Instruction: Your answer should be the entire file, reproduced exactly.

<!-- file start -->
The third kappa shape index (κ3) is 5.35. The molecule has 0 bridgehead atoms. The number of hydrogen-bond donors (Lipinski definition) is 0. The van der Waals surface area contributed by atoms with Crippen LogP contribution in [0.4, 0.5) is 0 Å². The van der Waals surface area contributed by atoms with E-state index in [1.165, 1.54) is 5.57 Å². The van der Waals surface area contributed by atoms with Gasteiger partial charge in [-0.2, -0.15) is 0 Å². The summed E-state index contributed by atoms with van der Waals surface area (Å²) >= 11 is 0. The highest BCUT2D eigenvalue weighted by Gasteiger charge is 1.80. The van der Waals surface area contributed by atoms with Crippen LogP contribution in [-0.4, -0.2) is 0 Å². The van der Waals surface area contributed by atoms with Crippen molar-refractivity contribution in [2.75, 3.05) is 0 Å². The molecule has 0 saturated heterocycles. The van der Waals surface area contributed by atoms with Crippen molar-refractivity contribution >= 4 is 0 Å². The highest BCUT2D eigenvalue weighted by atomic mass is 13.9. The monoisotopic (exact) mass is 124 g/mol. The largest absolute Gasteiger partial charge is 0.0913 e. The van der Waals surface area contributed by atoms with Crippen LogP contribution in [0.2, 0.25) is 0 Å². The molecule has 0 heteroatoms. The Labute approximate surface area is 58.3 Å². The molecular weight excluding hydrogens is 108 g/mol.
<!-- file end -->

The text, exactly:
The third kappa shape index (κ3) is 5.35. The molecule has 0 bridgehead atoms. The number of hydrogen-bond donors (Lipinski definition) is 0. The van der Waals surface area contributed by atoms with Crippen LogP contribution in [0.4, 0.5) is 0 Å². The van der Waals surface area contributed by atoms with E-state index in [1.165, 1.54) is 5.57 Å². The van der Waals surface area contributed by atoms with Gasteiger partial charge in [-0.2, -0.15) is 0 Å². The summed E-state index contributed by atoms with van der Waals surface area (Å²) >= 11 is 0. The highest BCUT2D eigenvalue weighted by Gasteiger charge is 1.80. The van der Waals surface area contributed by atoms with Crippen LogP contribution in [-0.4, -0.2) is 0 Å². The van der Waals surface area contributed by atoms with Crippen molar-refractivity contribution in [2.75, 3.05) is 0 Å². The molecule has 0 saturated heterocycles. The van der Waals surface area contributed by atoms with Crippen molar-refractivity contribution >= 4 is 0 Å². The highest BCUT2D eigenvalue weighted by atomic mass is 13.9. The monoisotopic (exact) mass is 124 g/mol. The largest absolute Gasteiger partial charge is 0.0913 e. The van der Waals surface area contributed by atoms with Crippen LogP contribution in [0.2, 0.25) is 0 Å². The molecule has 0 heteroatoms. The Labute approximate surface area is 58.3 Å². The molecular weight excluding hydrogens is 108 g/mol.